Thankful Thursdays

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Today marks the beginning of our ‪#‎ThankfulThursday‬ campaign, and I want to hear from all of you! Gratitude doesn’t have to look pretty or fancy (see our jar-and-masking-tape combo) — it’s about making a choice to be happy with what we have already been given. We’re already seeing reindeer and jingle bells in the stores, and what better way to combat the Christmas gimmies than by reminding your kids how much they already have in this world?

Each morning of November, my kids and I sit at the breakfast table and put one thing into our “Thankful” jar that we are grateful for that day. It was an idea I got last year from a dear friend who is one of the most thoughtful and caring mothers I know. So far, our slips of paper hold thanks for things like our teachers, the unseasonably warm weather that’s been letting us play outside all week, a couple spooky erasers from Halloween, and even “thankful that kid at the playground threw up JUST on the tire swing and not on the swing I was on.” (Good one, Evie.)

So each Thursday leading up to Thanksgiving, I want you to ask your kids what THEY are thankful for. This project is meant to spark a dialogue with our children about gratitude, and then make a daily habit out of it — rewarding on its own, but I want to sweeten the deal. Share their answers here, and for each comment here or on Facebook (facebook.com/chokingonapplesauce), you’ll be entered to win a gift card to help with your holidays. The winner will be announced on Thanksgiving Day.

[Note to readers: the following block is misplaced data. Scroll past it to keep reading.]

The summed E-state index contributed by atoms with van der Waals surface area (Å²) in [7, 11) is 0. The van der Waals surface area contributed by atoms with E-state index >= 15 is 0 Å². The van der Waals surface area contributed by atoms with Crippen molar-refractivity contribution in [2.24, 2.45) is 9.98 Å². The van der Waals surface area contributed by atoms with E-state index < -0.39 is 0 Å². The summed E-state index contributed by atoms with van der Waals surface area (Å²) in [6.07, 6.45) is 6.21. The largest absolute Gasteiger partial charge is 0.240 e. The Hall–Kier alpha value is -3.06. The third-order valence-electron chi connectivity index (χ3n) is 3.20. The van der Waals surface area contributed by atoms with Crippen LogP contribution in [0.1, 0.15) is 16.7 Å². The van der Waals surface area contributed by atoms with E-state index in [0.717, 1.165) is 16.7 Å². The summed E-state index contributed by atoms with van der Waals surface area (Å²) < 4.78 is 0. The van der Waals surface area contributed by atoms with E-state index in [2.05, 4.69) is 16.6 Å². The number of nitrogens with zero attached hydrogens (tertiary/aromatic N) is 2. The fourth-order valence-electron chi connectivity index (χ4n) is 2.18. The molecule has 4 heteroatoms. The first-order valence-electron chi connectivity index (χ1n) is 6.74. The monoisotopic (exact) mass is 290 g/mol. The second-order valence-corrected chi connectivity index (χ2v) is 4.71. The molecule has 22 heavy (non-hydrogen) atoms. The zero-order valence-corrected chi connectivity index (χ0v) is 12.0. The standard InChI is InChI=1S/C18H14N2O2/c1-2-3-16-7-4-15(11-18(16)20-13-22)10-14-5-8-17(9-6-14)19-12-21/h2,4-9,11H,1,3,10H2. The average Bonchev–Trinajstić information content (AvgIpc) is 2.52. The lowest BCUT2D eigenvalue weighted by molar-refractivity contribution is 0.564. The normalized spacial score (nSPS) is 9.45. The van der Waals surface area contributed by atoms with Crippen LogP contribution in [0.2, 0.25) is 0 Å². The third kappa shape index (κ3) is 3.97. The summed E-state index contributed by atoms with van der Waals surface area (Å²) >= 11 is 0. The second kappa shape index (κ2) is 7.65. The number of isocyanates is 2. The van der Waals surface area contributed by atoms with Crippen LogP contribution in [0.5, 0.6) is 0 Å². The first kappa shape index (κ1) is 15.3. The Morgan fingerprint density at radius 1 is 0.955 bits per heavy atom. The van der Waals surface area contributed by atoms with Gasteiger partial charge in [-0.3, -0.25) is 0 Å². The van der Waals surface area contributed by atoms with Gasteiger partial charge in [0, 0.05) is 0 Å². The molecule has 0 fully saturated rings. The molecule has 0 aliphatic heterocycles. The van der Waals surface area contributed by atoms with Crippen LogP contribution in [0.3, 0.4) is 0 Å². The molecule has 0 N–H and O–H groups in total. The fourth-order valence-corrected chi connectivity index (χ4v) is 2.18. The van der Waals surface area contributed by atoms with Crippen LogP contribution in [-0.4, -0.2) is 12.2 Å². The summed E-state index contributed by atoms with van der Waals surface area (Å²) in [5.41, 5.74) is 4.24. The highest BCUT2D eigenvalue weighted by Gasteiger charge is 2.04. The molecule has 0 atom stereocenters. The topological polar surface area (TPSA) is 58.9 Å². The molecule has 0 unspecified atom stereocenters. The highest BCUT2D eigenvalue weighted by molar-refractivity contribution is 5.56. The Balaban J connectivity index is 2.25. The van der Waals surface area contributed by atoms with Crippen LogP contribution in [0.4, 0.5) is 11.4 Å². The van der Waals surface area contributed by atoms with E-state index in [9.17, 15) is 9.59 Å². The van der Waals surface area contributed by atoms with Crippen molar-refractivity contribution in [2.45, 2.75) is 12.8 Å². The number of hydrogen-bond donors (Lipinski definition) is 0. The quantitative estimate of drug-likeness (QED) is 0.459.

So let’s hear it : what are YOUR kids thankful for today?

Finding nature again with my children

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“As a child, my playground was the woods.

The end of our street opened into a vast wooded forest, defined by a thin dirt footpath that stretched into a world of exploration for us. Our friends and neighbors, our siblings and dogs, all found peace and adventure under the shade of sky-high oaks and cedars.

It was there that we breathed in our first taste of independence, running freely through the creeks and over wooden bridges. Banding together despite our varied ages, we carved our names into trees and spent afternoons searching for lost treasure. We learned about ourselves and saw each other in a new light, as if sunshine cast through an umbrella of leaves had the power to illuminate our truest selves…”